The construction sector slowed down as the year progressed, according to the December 2021 Dodge Construction Network report. The loss on the commercial side pulled the Dodge Momentum Index lower, despite gains in institutional planning. Dodge’s monthly momentum fell 4% in November to 171.1 from a reading of 178.1 in October for nonresidential building projects in planning, which have been shown to lead construction spending for nonresidential buildings by a full year. In November, commercial planning fell 8% while institutional planning moved 5% higher.

The year ahead holds promise, though. Deloitte’s 2022 engineering and construction industry outlook predicted a strong year ahead. It says the industry has made a significant recovery from the 2020 recession, though has also experienced multiple headwinds that are expected to persist.

The Dodge Momentum Index remains near a 14-year high, despite facing issues and a lack of underlying demand for some building types such as offices and hotels. Compared to November 2020, the Momentum Index was 44% higher in November 2021. The commercial planning component was 45% higher, and institutional was 41% higher.

There was a total of 10 projects with a value of $100 million or more entered planning in November, reported Dodge Construction Network. The leading commercial projects were a $240 million Seefried Industrial Properties warehouse in Mesa, AZ, and a $158 million Prologis warehouse in Lebanon, TN. The leading institutional projects were the $450 million Wake Forest Baptist Medical Center in Winston-Salem, NC, and the $241 million Hoboken High School in Hoboken, NJ.

Planning data continues to suggest a healthy level of construction to come in 2022. However, due to higher prices and shortages of labor, actual growth is expected to be modest. The new Omicron variant for COVID-19, and its potential impact on economic growth, highlights the tremendous uncertainly the construction sector will face over the coming year.

The value of nonresidential building projects continues to move in a sawtooth pattern, alternating between a month of gains followed by a loss, says Dodge. Since the pandemic began, nonresidential building projects entering planning have been more volatile than in past cycles, likely driven by increased challenges from higher prices and lack of labor.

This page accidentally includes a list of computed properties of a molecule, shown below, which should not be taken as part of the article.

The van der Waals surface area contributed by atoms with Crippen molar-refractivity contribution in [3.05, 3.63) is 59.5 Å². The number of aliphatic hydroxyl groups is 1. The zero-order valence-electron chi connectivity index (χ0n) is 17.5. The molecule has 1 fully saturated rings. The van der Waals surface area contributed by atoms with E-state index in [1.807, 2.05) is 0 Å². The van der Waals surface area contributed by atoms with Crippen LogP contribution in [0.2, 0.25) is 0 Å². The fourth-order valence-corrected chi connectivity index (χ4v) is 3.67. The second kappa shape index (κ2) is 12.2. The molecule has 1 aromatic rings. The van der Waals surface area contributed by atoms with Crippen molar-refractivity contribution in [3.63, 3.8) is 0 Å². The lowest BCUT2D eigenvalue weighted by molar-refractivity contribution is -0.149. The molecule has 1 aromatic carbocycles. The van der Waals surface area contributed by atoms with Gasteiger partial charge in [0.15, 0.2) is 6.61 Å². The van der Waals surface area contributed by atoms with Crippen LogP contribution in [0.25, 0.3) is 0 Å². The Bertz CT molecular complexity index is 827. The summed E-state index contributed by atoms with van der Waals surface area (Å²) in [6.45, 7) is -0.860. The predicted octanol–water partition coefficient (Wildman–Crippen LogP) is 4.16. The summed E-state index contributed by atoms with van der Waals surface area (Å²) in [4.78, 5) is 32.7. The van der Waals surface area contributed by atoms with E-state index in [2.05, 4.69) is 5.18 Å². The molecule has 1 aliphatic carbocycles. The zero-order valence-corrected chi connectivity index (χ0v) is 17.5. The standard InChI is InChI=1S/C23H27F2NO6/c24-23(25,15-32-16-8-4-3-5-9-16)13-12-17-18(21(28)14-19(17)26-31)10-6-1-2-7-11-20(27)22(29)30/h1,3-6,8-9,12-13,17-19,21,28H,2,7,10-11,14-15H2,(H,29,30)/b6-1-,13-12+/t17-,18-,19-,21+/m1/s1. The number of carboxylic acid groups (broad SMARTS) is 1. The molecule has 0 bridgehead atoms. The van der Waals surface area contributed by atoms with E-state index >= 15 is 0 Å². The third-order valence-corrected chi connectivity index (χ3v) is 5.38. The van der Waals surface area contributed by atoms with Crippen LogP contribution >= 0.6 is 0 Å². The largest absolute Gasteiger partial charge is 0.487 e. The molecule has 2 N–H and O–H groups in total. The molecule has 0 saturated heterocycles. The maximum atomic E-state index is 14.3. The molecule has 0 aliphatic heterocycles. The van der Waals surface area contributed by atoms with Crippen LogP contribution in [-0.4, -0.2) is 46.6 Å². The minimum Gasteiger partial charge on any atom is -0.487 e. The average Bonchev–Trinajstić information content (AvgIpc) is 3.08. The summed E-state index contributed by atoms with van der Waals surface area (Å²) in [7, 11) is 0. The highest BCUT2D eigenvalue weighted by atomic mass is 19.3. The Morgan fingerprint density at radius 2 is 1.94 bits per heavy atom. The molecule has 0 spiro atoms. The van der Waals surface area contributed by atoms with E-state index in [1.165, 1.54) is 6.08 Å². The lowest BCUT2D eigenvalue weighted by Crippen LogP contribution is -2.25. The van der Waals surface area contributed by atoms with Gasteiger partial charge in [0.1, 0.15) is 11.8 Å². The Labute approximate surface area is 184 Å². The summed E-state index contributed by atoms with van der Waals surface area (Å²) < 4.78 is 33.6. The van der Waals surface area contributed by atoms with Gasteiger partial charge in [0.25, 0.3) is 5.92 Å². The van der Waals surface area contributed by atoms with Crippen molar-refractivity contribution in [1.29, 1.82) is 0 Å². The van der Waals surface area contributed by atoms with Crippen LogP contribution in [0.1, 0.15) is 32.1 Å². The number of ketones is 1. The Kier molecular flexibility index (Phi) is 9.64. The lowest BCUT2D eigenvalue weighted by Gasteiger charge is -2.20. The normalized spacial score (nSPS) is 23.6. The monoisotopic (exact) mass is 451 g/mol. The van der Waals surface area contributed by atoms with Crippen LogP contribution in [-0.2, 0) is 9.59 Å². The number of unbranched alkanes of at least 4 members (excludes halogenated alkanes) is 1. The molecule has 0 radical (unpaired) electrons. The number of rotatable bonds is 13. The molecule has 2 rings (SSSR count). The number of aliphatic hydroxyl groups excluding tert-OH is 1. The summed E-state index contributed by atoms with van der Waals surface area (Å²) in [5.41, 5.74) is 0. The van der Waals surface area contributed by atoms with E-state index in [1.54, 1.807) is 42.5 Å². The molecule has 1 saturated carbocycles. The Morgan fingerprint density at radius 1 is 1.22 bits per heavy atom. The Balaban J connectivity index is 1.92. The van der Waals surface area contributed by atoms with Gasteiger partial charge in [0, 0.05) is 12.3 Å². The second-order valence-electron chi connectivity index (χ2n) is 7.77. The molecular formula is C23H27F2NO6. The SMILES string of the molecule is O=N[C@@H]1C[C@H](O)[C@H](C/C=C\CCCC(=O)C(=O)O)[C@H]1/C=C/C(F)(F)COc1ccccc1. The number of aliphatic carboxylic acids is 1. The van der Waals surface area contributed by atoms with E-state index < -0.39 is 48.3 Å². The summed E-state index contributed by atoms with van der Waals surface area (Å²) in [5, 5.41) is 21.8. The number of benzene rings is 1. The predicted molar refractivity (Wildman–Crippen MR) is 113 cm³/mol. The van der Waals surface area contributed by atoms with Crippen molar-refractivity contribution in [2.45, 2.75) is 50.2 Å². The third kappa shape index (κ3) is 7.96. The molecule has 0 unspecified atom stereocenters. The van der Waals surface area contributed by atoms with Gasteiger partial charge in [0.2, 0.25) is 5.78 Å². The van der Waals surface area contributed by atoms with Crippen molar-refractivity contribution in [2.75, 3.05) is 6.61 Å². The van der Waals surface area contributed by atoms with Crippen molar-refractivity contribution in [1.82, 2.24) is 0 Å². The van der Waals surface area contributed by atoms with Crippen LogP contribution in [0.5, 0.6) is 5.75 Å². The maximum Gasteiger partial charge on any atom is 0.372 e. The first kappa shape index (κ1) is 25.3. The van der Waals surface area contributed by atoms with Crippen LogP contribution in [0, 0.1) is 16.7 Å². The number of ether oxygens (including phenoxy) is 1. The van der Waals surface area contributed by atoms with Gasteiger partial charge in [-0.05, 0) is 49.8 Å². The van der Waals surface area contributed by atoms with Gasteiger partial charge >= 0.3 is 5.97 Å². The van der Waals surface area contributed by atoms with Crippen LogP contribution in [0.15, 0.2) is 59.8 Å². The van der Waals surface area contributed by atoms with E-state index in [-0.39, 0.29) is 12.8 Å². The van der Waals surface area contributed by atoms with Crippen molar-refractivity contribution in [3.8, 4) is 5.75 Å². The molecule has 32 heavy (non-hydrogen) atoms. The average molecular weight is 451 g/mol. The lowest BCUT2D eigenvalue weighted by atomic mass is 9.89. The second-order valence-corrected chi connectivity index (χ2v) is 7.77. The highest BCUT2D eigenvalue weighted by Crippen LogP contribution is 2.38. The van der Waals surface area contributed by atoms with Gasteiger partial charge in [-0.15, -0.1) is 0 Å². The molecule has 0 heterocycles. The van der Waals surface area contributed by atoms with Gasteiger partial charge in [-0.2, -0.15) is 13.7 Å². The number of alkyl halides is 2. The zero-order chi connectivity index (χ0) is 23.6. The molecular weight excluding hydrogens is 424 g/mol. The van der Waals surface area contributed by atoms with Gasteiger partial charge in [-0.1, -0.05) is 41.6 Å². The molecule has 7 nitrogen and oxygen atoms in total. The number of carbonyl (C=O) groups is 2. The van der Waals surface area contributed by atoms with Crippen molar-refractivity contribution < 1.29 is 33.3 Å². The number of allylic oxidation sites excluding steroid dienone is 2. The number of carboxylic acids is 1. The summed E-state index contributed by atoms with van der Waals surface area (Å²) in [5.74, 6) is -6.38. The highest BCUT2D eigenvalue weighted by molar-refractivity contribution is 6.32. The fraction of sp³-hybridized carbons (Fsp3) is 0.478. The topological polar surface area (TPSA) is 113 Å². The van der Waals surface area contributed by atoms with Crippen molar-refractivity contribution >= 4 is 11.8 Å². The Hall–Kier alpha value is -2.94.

Deloitte’s report indicates the industry will continue to support the nation’s growth as it moves past the 2020 recession, which was among the shortest ever, but its impact continues to be felt across both the larger U.S. economy and the engineering and construction industry.

Deloitte researchers wrote, “In 2022, as we move into the second year of recovery, the industry has a big role in supporting the nation’s growth plan. The Infrastructure Investment and Jobs Act (IIJA), with investments across health care, public safety, and other public infrastructure, is expected to bode well for the engineering and construction firms and is likely to accelerate recovery across the nonresidential segment. The residential segment is expected to stay strong and exhibit similar activity as it did in 2021.”

The industry has increased its investments in digital, including through mergers and acquisitions, as it prepares to shift toward connected construction capabilities, noted Deloitte. These technologies can help firms support initiatives such as smart cities, urban air mobility, and climate change programs and help enhance internal operational efficiencies, reduce costs, and improve margins. 2022 is expected to be another rewarding, albeit challenging year, and the engineering and construction industry looks to be poised to capture growth opportunities.


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